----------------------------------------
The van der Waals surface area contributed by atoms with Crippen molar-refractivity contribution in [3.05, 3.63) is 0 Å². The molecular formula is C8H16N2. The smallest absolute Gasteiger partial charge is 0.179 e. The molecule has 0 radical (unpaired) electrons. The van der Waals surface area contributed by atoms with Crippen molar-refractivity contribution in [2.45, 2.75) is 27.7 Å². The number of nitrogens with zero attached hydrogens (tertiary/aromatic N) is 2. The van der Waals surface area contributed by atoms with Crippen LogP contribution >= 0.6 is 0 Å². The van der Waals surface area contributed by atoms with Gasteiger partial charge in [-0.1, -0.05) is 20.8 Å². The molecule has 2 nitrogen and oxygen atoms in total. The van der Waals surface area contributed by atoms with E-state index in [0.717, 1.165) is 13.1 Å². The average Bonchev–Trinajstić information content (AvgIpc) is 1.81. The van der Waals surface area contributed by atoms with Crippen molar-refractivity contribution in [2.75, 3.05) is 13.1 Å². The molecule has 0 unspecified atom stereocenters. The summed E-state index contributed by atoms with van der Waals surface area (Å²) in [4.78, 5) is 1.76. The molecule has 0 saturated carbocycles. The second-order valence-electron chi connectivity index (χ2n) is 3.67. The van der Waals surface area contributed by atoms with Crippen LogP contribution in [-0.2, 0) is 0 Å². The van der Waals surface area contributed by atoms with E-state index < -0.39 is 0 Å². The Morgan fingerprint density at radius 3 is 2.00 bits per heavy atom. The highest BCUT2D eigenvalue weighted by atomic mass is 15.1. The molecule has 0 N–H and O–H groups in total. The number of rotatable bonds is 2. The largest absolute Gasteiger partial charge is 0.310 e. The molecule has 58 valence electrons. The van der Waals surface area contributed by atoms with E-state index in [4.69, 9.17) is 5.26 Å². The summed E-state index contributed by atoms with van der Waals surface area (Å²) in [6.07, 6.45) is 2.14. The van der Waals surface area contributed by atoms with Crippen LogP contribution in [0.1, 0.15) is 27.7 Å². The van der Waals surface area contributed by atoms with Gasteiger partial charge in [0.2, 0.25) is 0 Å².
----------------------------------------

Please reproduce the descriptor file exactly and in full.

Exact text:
The van der Waals surface area contributed by atoms with Crippen molar-refractivity contribution in [3.05, 3.63) is 0 Å². The molecular formula is C8H16N2. The smallest absolute Gasteiger partial charge is 0.179 e. The molecule has 0 radical (unpaired) electrons. The van der Waals surface area contributed by atoms with Crippen molar-refractivity contribution in [2.45, 2.75) is 27.7 Å². The number of nitrogens with zero attached hydrogens (tertiary/aromatic N) is 2. The van der Waals surface area contributed by atoms with Crippen LogP contribution >= 0.6 is 0 Å². The van der Waals surface area contributed by atoms with Gasteiger partial charge in [-0.1, -0.05) is 20.8 Å². The molecule has 2 nitrogen and oxygen atoms in total. The van der Waals surface area contributed by atoms with E-state index in [0.717, 1.165) is 13.1 Å². The average Bonchev–Trinajstić information content (AvgIpc) is 1.81. The van der Waals surface area contributed by atoms with Crippen molar-refractivity contribution in [2.75, 3.05) is 13.1 Å². The molecule has 0 unspecified atom stereocenters. The summed E-state index contributed by atoms with van der Waals surface area (Å²) in [4.78, 5) is 1.76. The molecule has 0 saturated carbocycles. The second-order valence-electron chi connectivity index (χ2n) is 3.67. The van der Waals surface area contributed by atoms with Crippen LogP contribution in [-0.2, 0) is 0 Å². The van der Waals surface area contributed by atoms with E-state index < -0.39 is 0 Å². The Morgan fingerprint density at radius 3 is 2.00 bits per heavy atom. The highest BCUT2D eigenvalue weighted by atomic mass is 15.1. The molecule has 0 N–H and O–H groups in total. The number of rotatable bonds is 2. The largest absolute Gasteiger partial charge is 0.310 e. The molecule has 58 valence electrons. The van der Waals surface area contributed by atoms with E-state index in [4.69, 9.17) is 5.26 Å². The summed E-state index contributed by atoms with van der Waals surface area (Å²) in [6.07, 6.45) is 2.14. The van der Waals surface area contributed by atoms with Crippen LogP contribution in [0.1, 0.15) is 27.7 Å². The van der Waals surface area contributed by atoms with Gasteiger partial charge in [0.2, 0.25) is 0 Å².